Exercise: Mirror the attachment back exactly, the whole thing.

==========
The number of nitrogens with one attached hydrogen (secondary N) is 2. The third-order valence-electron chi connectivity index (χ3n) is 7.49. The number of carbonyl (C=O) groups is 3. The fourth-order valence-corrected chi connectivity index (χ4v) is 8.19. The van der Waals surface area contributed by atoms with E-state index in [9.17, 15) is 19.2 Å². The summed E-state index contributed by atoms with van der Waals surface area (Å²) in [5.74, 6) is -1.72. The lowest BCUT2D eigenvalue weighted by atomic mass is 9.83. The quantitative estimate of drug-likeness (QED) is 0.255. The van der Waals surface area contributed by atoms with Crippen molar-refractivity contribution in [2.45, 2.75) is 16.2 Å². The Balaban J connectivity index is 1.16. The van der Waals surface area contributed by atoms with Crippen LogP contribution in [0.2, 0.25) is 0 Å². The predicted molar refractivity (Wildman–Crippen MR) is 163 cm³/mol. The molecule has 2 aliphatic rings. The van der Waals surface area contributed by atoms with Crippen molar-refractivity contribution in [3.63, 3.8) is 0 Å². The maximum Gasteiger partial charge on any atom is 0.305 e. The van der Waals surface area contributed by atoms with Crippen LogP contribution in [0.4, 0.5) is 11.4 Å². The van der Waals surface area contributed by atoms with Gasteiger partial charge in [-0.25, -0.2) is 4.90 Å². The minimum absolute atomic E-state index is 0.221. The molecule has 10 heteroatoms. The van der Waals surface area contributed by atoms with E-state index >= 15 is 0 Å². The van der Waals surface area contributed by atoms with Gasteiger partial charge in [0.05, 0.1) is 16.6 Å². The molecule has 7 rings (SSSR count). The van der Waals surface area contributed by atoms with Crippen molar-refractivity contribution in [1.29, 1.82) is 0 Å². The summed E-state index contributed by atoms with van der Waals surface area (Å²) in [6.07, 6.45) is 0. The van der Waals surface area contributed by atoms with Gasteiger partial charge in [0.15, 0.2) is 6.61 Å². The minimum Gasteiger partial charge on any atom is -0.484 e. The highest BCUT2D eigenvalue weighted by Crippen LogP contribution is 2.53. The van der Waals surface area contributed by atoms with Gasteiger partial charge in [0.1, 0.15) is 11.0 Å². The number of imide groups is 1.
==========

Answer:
The number of nitrogens with one attached hydrogen (secondary N) is 2. The third-order valence-electron chi connectivity index (χ3n) is 7.49. The number of carbonyl (C=O) groups is 3. The fourth-order valence-corrected chi connectivity index (χ4v) is 8.19. The van der Waals surface area contributed by atoms with E-state index in [9.17, 15) is 19.2 Å². The summed E-state index contributed by atoms with van der Waals surface area (Å²) in [5.74, 6) is -1.72. The lowest BCUT2D eigenvalue weighted by atomic mass is 9.83. The quantitative estimate of drug-likeness (QED) is 0.255. The van der Waals surface area contributed by atoms with Crippen molar-refractivity contribution in [2.45, 2.75) is 16.2 Å². The Balaban J connectivity index is 1.16. The van der Waals surface area contributed by atoms with Crippen LogP contribution in [0.2, 0.25) is 0 Å². The predicted molar refractivity (Wildman–Crippen MR) is 163 cm³/mol. The molecule has 2 aliphatic rings. The van der Waals surface area contributed by atoms with Crippen molar-refractivity contribution in [3.63, 3.8) is 0 Å². The maximum Gasteiger partial charge on any atom is 0.305 e. The van der Waals surface area contributed by atoms with Crippen LogP contribution in [0.4, 0.5) is 11.4 Å². The van der Waals surface area contributed by atoms with Gasteiger partial charge in [-0.25, -0.2) is 4.90 Å². The minimum absolute atomic E-state index is 0.221. The molecule has 10 heteroatoms. The van der Waals surface area contributed by atoms with E-state index >= 15 is 0 Å². The van der Waals surface area contributed by atoms with Gasteiger partial charge in [0.05, 0.1) is 16.6 Å². The molecule has 7 rings (SSSR count). The van der Waals surface area contributed by atoms with Crippen molar-refractivity contribution in [1.29, 1.82) is 0 Å². The summed E-state index contributed by atoms with van der Waals surface area (Å²) in [6.07, 6.45) is 0. The van der Waals surface area contributed by atoms with Gasteiger partial charge in [0.15, 0.2) is 6.61 Å². The minimum Gasteiger partial charge on any atom is -0.484 e. The highest BCUT2D eigenvalue weighted by Crippen LogP contribution is 2.53. The van der Waals surface area contributed by atoms with Gasteiger partial charge in [0.1, 0.15) is 11.0 Å². The number of imide groups is 1.